George Marsden, with the advantage of a half-century of experience, shrewdly notes the limitations of the ideal of autonomy, observing that its unqualified affirmation implied “that one should leave the petty constraints of one’s community of origin, and become a law onto oneself.” Yet it is precisely “subcommunities, often ethnic and/or religious in nature,” that (argues Marsden persuasively) provide the moral grounding that might enable an individual to stand apart from the national consensus about the supremacy of the scientific method, or even, paradoxically, the celebration of individuality itself.

Neither the authority of the scientific method nor the cult of autonomy provided the grounding for the most impressive moral force of the era, the civil rights movement led by (among others) Martin Luther King. Although the intellectual leaders of the fifties were almost unanimous in applauding the goals of the movement, they were also of one mind in rejecting the notion of objective, God-given standards for distinguishing right from wrong. Yet, as Marsden observes, it was precisely King’s “bedrock conviction that moral law was built into the universe” that “gave such widely compelling force to [his] leadership and oratory.” Marsden notes that, although later movements—“particularly [those for] women’s rights, gay rights, and rights for other minorities”—have echoed King’s “rhetoric of justice and equality,” they have dropped King’s commitment to universal standards of right and wrong in favor of “the frameworks of identity politics.”

If it is impossible to return to the 1950s, and if a return would in any case fail to solve our contemporary problems, then what are we to do? In particular, what role can religion play in the culture of the 21st century? Marsden rejects the “polarizing dichotomies” utilized by culture warriors on both the secular left and the Christian right: The goal, he argues, should be “a more fully inclusive pluralism,” in which there will no longer be “prejudice against religiously based views simply because of their religious nature.”

Noting approvingly that “during the past few decades, there has been increasing recognition of the need to address the problem of religious pluralism in relation to the public domain,” Marsden comes to the conclusion that “the message here .  .  . is simply that such discussions need to continue.” And if some voices are unfairly silenced or stigmatized, Marsden nominates “university administrators and academic departments” to serve as “referees, ensuring that all responsible voices .  .  . get a hearing.”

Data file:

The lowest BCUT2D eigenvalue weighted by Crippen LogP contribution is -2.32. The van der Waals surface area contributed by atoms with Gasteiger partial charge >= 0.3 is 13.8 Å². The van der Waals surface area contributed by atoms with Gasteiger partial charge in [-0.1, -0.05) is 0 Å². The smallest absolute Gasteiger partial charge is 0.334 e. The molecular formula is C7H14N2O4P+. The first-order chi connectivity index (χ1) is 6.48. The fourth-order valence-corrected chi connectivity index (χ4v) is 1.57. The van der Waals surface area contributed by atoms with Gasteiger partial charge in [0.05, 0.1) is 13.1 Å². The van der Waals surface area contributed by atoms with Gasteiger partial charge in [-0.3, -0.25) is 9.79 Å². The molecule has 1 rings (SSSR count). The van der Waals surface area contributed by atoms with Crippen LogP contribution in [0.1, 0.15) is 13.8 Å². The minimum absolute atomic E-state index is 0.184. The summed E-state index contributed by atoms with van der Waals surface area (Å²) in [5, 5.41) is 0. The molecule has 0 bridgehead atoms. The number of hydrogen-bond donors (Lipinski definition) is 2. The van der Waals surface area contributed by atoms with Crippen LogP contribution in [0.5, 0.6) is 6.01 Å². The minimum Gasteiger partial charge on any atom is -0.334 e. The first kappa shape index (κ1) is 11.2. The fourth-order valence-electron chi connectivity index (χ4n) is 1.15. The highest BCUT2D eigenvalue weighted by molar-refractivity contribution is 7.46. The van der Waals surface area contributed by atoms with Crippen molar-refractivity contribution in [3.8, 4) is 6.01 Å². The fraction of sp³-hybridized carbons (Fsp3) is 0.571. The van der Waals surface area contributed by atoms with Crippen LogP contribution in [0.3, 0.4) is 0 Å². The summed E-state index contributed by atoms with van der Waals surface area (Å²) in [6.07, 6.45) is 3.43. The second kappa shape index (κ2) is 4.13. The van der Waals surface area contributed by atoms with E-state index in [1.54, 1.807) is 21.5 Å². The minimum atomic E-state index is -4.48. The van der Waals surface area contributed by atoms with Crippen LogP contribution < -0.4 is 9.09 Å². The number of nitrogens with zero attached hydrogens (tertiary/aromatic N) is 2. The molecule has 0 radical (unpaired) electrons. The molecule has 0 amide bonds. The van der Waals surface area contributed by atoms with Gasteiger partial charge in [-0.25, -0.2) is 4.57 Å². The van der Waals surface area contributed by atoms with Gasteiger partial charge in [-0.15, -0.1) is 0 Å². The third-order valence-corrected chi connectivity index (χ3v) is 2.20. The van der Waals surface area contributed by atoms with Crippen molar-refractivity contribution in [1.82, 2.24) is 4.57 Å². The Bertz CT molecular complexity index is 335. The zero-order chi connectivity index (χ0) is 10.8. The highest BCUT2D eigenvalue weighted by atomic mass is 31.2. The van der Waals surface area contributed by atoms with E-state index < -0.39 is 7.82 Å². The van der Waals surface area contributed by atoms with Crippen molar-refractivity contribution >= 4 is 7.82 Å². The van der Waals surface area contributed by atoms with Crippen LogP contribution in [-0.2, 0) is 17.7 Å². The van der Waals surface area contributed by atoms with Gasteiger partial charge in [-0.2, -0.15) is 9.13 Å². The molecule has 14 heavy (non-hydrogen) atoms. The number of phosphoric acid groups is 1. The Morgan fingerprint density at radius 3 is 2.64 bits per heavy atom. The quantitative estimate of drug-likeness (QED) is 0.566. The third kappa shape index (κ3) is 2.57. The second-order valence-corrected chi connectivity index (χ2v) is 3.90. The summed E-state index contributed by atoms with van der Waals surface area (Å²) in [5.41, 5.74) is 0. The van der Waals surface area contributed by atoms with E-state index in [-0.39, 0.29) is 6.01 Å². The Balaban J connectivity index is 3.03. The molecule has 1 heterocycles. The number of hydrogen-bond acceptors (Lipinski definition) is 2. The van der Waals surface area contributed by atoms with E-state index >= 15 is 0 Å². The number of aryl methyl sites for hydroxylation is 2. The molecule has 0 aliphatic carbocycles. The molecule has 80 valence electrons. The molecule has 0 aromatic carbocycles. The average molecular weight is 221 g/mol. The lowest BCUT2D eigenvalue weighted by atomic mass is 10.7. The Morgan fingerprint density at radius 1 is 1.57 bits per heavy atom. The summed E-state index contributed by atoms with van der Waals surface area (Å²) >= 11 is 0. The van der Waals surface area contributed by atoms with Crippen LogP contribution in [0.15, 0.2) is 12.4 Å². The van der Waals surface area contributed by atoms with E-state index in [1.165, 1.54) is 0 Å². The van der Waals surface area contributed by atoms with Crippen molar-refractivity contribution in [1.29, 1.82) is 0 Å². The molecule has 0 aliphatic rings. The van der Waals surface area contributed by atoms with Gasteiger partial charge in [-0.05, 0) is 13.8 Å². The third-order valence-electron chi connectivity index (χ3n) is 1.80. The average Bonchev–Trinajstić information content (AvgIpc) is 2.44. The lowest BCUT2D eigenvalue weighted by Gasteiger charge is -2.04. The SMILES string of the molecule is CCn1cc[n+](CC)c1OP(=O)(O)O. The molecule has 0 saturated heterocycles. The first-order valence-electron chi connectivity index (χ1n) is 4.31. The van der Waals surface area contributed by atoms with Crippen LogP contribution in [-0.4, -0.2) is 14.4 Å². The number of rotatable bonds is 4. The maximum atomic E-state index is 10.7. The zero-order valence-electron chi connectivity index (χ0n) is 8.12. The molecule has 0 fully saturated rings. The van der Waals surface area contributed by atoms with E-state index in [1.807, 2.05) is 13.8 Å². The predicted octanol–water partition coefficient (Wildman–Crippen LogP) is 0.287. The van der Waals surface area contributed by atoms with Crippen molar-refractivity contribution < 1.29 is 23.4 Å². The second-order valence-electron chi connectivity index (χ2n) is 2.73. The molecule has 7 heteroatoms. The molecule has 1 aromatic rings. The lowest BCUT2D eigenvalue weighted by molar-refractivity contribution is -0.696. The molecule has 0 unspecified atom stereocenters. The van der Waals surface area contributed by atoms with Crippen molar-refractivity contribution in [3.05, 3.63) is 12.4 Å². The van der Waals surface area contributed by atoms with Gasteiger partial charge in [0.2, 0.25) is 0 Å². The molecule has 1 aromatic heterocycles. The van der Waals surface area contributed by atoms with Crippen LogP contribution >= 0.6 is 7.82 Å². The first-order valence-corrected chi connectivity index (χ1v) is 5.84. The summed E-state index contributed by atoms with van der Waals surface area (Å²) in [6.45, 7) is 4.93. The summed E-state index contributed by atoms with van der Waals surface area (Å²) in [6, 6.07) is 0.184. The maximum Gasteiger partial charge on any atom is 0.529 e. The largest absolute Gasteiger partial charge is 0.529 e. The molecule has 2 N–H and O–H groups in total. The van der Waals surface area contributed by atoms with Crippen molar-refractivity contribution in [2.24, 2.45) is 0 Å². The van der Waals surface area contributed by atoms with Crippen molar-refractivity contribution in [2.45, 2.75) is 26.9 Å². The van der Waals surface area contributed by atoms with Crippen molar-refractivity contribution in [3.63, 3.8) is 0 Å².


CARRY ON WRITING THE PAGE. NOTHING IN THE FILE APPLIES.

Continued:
Marsden rightly notes that a careful study of prominent intellectuals of the 1950s reveals a “contrast between the perceptiveness of their diagnoses and the inadequacies of their prescriptions.” Unfortunately, the same could be said of The Twilight of the American Enlightenment, with its acute analyses and its underwhelming conclusion.

It is hard to believe that the same author could provide such thoughtful analyses of the cultural past and then, as part of his proposed solution, call upon “university administrators and academic departments” to act as “referees” to ensure that all “responsible voices” are able to speak.

Academic administrators and professors have been “refereeing” speech for some time now, but the result has not been a renewed cultural pluralism but rather the reign of political correctness using the slogans of multiculturalism and diversity.

James Seaton, professor of English at Michigan State, is the editor of George Santayana’s The Genteel Tradition in American Philosophy and Character and Opinion in the United States.